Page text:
In a "Science Friday" episode from 1994, host Ira Flatow wondered about the future of the newspaper.
"Should it stay the way it is? Should it become more user-friendly online?" Flatow invited people to call in "and if you have access to America Online or CompuServe, you can join a live discussion."
Today's "Science Friday" takes a look back at that show 22 years ago with Pew Research Center's Amy Mitchell and former Poynter.org editor and Poynter Affiliate Bill Mitchell. Mitchell was a guest on the original show and was, at the time, director of electronic publishing at the San Jose Mercury News. He was joined by John Morton, a newspaper analyst.
When asked for observations about topics he discussed 22 years ago, Mitchell shared a note he sent to "Science Friday" Director Charles Bergquist.
"A big picture thought: Some analysts argue that newspapers' 'original sin' in the digital era was failing to charge for access on the web. I wonder if, instead, it was failure to build the sort of platform that would provide that access in a variety of money-making ways."
2016 listeners to the 1994 conversation will find we now have many of the things the guests and callers were grappling with back then. Here are three of them.
1. They called it on tablets and smart phones
Flatow asked Morton to look into his crystal ball 10 years from now, maybe 20, and predict what our newspapers would be like. Morton thought that online would continue being a supplement to the printed product.
We're also going to have a development in which you will actually see a newspaper printed on, say, a flat panel display screen in your home, for example, and using some kind of clicker. You can turn the pages on that just as surely as you do it now with newsprint. That's a long way off. The technology is available, but not inexpensive enough, unfortunately, but probably that is going to come at some point. I'm not sure anybody can predict when, but it's probably going to be at least 20 years.
Morton also predicted a "book-sized receiver."
2. One caller basically imagined a printed version of Facebook's News Feed
James in Madison wondered when personalized newspapers would show up. "I'm thinking about printed stuff you get in the morning," he said. "It's just my newspaper would be slightly different than my neighbors'."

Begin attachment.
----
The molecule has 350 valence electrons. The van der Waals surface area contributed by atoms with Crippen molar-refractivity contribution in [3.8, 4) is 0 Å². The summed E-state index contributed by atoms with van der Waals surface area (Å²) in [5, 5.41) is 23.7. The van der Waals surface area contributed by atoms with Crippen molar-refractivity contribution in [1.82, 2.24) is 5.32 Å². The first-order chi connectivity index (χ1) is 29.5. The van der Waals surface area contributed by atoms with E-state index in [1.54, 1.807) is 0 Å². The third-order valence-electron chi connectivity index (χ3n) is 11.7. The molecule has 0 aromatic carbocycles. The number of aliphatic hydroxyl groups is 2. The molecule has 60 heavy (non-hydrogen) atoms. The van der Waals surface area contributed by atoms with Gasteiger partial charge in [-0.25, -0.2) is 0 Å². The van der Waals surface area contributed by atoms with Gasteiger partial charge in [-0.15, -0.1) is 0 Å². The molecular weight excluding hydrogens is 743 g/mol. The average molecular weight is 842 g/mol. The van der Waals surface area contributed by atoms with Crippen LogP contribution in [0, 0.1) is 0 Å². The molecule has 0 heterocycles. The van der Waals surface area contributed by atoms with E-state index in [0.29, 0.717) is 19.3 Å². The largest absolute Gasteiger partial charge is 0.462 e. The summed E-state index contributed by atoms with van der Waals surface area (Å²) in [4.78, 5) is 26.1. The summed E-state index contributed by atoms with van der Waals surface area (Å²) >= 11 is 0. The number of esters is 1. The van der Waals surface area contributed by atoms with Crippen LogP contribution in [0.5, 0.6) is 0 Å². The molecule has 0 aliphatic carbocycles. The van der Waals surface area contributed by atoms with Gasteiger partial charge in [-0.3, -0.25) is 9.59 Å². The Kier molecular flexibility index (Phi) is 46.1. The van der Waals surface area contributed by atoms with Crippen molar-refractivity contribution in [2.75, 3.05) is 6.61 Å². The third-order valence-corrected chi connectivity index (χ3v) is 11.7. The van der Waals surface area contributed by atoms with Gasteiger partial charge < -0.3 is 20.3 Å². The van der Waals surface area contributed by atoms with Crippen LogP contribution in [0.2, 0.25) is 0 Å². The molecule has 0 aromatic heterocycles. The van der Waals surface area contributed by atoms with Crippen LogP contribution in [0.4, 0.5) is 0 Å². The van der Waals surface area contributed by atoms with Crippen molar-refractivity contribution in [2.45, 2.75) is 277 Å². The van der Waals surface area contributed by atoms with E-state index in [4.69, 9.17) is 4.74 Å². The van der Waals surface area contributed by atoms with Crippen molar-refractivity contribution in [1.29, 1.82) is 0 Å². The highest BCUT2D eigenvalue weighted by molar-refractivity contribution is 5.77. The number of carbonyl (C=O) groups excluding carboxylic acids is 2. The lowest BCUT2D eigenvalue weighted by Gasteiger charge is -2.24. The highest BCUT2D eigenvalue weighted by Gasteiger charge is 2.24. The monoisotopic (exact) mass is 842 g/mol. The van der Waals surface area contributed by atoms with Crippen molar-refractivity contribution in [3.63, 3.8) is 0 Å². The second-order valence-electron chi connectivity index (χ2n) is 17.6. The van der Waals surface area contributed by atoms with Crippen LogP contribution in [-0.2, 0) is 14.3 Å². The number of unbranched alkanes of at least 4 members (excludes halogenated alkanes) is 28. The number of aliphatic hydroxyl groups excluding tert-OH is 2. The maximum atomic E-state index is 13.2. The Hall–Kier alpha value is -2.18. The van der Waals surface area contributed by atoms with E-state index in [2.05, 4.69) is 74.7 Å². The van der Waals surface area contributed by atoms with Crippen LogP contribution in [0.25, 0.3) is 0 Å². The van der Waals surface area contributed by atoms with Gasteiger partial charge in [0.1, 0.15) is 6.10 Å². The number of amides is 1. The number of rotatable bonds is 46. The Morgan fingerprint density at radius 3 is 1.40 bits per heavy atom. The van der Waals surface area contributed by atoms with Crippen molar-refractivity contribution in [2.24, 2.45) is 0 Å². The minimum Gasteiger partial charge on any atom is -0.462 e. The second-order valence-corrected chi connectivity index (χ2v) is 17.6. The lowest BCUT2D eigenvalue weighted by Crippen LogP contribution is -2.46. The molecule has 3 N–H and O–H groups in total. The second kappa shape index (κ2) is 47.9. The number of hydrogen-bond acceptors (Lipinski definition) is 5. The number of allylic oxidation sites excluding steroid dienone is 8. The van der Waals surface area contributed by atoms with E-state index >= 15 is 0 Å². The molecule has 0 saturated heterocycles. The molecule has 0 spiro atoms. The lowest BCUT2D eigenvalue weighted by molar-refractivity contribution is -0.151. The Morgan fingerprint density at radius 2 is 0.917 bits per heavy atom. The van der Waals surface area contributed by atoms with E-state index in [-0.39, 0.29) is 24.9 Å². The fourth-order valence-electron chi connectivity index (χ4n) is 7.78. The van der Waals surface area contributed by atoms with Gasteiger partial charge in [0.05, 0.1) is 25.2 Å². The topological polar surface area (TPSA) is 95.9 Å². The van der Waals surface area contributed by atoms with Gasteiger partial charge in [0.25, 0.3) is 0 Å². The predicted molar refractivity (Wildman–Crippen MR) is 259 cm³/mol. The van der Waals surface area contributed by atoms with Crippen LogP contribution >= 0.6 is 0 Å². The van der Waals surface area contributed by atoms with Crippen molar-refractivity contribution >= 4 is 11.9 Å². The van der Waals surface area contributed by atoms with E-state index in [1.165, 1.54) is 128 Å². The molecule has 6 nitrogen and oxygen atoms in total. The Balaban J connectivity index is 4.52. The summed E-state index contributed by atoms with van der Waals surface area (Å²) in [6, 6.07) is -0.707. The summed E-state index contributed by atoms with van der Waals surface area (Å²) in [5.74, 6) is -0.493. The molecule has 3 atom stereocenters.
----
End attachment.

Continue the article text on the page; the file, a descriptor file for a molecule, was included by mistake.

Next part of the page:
Mitchell thought local zoning was a step in that direction.
But I think what James is talking about is something much more sophisticated, where he could give us a profile of things he's especially interested in, whether it's Wisconsin politics or the Boston Red Sox, and we would fulfill the particular demands of that profile...I think we're gonna see a great deal more of that, but more in the electronic area because there's far less cost involved than trying to do that in a traditional newspaper.
2016 Mitchell writes "this strikes me as a rich area in light of last week's controversy surrounding Facebook's trending stories. As Frank Bruni points out, among the downsides of digital media is their capacity to narrow our perspectives and, absent much in the way of common documents, to make it all the more difficult to find common ground."
3. William in Minneapolis nailed it on issues of advertising, privacy and even ad blockers
"I would read a newspaper that was on a large flat panel screen," he began. "I would not do it if it was on a small flat panel screen."
His question: "What about selection of ads? What happens when the newspaper has all this information from the credit card companies? Are we getting ad selection and targeted ads?"
"More junk mail you mean?" Flatow asked.
"Electronic junk mail in our electronically-selected newspaper, or alternatively if we have systems that will eliminate the kind of selected advertising information ... And then how do we pay for it?"
"You want everything, William," Flatow joked.
You can listen to the entire show from 1994, which brought up more questions that turned out to be pretty prescient. There's also evidence that newspapers weren't really worried about ever losing advertisers and a belief that despite the unknown challenges ahead, journalism would be protected.
"I think we do give up some control over what gets published, and I don't think that's a bad thing," Mitchell said in 1994.
"Everyone becomes a publisher, in a sense," Flatow said.